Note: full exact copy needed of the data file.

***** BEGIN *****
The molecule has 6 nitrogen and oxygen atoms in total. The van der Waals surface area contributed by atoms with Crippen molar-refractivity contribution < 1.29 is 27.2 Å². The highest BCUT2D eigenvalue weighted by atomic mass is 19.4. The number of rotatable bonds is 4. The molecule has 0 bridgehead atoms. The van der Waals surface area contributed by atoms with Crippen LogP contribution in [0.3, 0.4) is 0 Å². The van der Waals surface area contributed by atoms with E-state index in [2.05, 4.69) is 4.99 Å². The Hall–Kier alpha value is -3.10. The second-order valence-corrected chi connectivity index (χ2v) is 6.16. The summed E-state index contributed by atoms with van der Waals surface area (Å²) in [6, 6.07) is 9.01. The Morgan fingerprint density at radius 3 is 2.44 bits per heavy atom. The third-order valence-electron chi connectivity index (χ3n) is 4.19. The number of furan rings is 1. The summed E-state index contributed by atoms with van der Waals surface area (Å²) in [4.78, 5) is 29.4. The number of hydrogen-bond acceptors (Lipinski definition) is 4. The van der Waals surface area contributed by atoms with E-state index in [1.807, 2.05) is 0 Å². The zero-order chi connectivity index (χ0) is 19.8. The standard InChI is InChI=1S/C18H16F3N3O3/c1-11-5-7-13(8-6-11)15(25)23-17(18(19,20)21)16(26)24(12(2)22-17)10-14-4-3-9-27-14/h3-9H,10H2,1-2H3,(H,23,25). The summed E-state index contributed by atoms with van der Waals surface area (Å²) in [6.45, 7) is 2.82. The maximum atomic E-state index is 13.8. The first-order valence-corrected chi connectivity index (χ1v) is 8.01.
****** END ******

The molecule has 6 nitrogen and oxygen atoms in total. The van der Waals surface area contributed by atoms with Crippen molar-refractivity contribution < 1.29 is 27.2 Å². The highest BCUT2D eigenvalue weighted by atomic mass is 19.4. The number of rotatable bonds is 4. The molecule has 0 bridgehead atoms. The van der Waals surface area contributed by atoms with Crippen LogP contribution in [0.3, 0.4) is 0 Å². The van der Waals surface area contributed by atoms with E-state index in [2.05, 4.69) is 4.99 Å². The Hall–Kier alpha value is -3.10. The second-order valence-corrected chi connectivity index (χ2v) is 6.16. The summed E-state index contributed by atoms with van der Waals surface area (Å²) in [6, 6.07) is 9.01. The Morgan fingerprint density at radius 3 is 2.44 bits per heavy atom. The third-order valence-electron chi connectivity index (χ3n) is 4.19. The number of furan rings is 1. The summed E-state index contributed by atoms with van der Waals surface area (Å²) in [4.78, 5) is 29.4. The number of hydrogen-bond acceptors (Lipinski definition) is 4. The van der Waals surface area contributed by atoms with E-state index in [1.807, 2.05) is 0 Å². The zero-order chi connectivity index (χ0) is 19.8. The standard InChI is InChI=1S/C18H16F3N3O3/c1-11-5-7-13(8-6-11)15(25)23-17(18(19,20)21)16(26)24(12(2)22-17)10-14-4-3-9-27-14/h3-9H,10H2,1-2H3,(H,23,25). The summed E-state index contributed by atoms with van der Waals surface area (Å²) in [6.45, 7) is 2.82. The maximum atomic E-state index is 13.8. The first-order valence-corrected chi connectivity index (χ1v) is 8.01.